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Homework Help: I thought I understood double integrals until I saw this

  1. Mar 21, 2012 #1
    1. The problem statement, all variables and given/known data

    http://img710.imageshack.us/img710/4764/doubleintegral.png [Broken]

    2. Relevant equations



    3. The attempt at a solution

    Now, my understanding of the region is that x spans from the line x = y to x = 1, and that given that parameter, the applicable y's are 0 to 1.

    In other words, my region looks like a right triangle with corners at the (0,0), (1,0), (1,1).

    Since the region ends at the line x = 1 due to the parameters of x, my understanding is that the upper limit on y is effectively 1, and that running it to 3 doesn't do anything. So reversing the order of integration, I get that y will span from 0 to y = x, and x will span from 0 to 1.

    However, when I click "GO tutorial:"

    http://img714.imageshack.us/img714/6250/doubleintegral2.png [Broken]

    And their final answer is .99.

    This has literally destroyed every ounce of comfort I had with the process. WHY are we running x from 0 to 3 when the order of integration is reversed? That's not in the region!
     
    Last edited by a moderator: May 5, 2017
  2. jcsd
  3. Mar 21, 2012 #2
    Im still learning double integrals and my intuition was that the upper limit on y is still 3 but you take the negative of that area and add to whatever's under y=1 so you get a negative value.
    Thats what I get when I used the double integral calculator. H/e the solutions you shown on the next page are all positive. So Im confused too, any one else please enlighten, I wanna know whats going on too.
     
    Last edited by a moderator: May 5, 2017
  4. Mar 21, 2012 #3
    Can anyone clarify?
     
  5. Mar 21, 2012 #4
    Hey sry if Im wrong about this but I checked the calculation and I believe the answer is wrong it should be
    [itex]\int{^1_0}\int{^x_0}\sin(x^2)dydx - \int{^3_1}\int{^3_x}\sin(x^2)dydx[/itex]
    I got the same value -0.4343...
     
  6. Mar 21, 2012 #5
    I would agree, the region as is is a triangle that flips at x=1 and is upside down until x=3. They reversed integration as if it were just one big triangle.

    Can anyone confirm?
     
  7. Mar 21, 2012 #6

    LCKurtz

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    I agree with hqib's answer. So 1milecrash, I think you understand perfectly well. I think almost certainly this problem has some typo in its statement. This type of problem usually appears in a calculus text to illustrate that the order of integration can make a real difference in the difficulty of calculating the integral. But here it doesn't help because in that second integral ##\int_1^3\int_x^3\sin(x^2)dydx## you are going to have a ##3\sin(x^2)## to integrate after you do the inner integral, which is as bad as the original problem. Almost surely a typo.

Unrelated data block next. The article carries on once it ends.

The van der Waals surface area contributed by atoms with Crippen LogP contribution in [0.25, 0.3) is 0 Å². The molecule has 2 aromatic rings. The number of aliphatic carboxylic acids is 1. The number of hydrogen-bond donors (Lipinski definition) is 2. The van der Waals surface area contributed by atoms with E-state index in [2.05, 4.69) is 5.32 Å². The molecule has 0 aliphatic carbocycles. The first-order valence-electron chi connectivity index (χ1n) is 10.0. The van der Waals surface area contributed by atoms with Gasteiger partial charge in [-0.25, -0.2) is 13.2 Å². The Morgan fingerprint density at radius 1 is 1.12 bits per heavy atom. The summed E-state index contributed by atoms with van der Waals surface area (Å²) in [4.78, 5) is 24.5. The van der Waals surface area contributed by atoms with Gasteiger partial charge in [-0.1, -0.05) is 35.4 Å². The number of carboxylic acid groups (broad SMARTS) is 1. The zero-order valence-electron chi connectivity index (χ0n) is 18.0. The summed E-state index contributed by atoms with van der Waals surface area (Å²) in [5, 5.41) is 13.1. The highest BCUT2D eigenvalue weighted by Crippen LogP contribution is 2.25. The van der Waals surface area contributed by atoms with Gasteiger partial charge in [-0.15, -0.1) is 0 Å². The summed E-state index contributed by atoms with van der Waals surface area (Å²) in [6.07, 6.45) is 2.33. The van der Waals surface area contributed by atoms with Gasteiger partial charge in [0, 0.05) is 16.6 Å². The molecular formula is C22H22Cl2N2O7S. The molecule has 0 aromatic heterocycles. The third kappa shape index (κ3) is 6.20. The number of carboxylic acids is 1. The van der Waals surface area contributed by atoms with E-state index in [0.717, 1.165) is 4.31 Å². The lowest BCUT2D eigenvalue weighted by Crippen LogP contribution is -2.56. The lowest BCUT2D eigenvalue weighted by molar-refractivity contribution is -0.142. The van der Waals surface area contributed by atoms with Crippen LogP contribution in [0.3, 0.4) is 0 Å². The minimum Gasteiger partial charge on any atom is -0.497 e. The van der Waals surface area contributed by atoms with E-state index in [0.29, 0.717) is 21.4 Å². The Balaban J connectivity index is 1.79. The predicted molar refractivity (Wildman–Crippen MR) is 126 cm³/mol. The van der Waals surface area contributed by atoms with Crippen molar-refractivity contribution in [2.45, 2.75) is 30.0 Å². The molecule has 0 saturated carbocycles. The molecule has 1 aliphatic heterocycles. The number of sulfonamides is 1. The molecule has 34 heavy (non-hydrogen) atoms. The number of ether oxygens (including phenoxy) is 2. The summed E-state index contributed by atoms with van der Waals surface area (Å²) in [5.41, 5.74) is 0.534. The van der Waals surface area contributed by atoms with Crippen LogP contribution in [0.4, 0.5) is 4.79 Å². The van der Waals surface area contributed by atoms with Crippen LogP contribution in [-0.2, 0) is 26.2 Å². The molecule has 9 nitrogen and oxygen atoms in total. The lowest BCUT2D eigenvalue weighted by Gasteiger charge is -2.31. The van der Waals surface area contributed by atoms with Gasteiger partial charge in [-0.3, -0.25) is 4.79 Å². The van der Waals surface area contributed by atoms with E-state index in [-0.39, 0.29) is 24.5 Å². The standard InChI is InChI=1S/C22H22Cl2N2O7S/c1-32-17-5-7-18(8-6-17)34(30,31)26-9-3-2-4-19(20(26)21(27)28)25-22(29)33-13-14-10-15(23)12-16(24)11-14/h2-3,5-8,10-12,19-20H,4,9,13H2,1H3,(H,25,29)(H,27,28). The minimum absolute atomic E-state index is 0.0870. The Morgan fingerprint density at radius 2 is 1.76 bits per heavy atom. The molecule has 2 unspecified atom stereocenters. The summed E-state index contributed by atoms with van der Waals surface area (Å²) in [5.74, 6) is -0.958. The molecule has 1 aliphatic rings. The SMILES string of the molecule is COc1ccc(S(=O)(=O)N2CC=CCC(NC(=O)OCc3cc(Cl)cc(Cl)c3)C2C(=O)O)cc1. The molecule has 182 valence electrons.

8. Mar 21, 2012 #7

    Ray Vickson

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    If we let [tex] F(y) = \int_{x=y}^1 \sin(x^2)\, dx \text{ for } y \leq 1 \text{ and } F(y) = -\int_{x=1}^y \sin(x^2) \, dx \text{ for } y > 1,[/tex] then F(y) can be evaluated in terms of Fresnel functions. Evaluation of the integral
    [itex] \int_0^3 F(y) \,dy [/itex] involves hypergeometric functions. Maple gets its numerical value as -0.4343175641. I, personally, do not understand the 'tutorial'.

    RGV
     
  9. Mar 21, 2012 #8
    *sigh*

    I feel better, I guess, but this kind of thing happens too often. It sucks not having confidence in your textbook's info.

    I have never run into a double integral where the two limits did not "end" at the same place graphically.

    Thank all for your input.
     
  10. Mar 21, 2012 #9

    LCKurtz

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    Actually, I think the typo was that the original problem should have been:$$
    \int _0^3\int_y^3\sin(x^2)dxdy$$That would also explain their answer.
     
  11. Mar 21, 2012 #10

    Ray Vickson

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    If we let [tex] F(a) = \int_{y=0}^a \int_{x=y}^a \sin(x^2) \, dx \, dy = \int_{x=0}^a \int_{y=0}^x \sin(x^2) \, dx \, dy = \frac{1}{2}[1 - \cos(a^2)],[/tex] then F(1) = 0.22985 and F(3) = 0.95557. If we want F(a) = 0.99, we need to take a = 1.715009566.

    RGV
     
  12. Mar 21, 2012 #11

    LCKurtz

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    I don't know about the .99 or where it came from but the third choice they have marked here:

    http://img714.imageshack.us/img714/6250/doubleintegral2.png [Broken]

    could have come from ##\int _0^3\int_y^3\sin(x^2)dxdy##
     
    Last edited by a moderator: May 5, 2017
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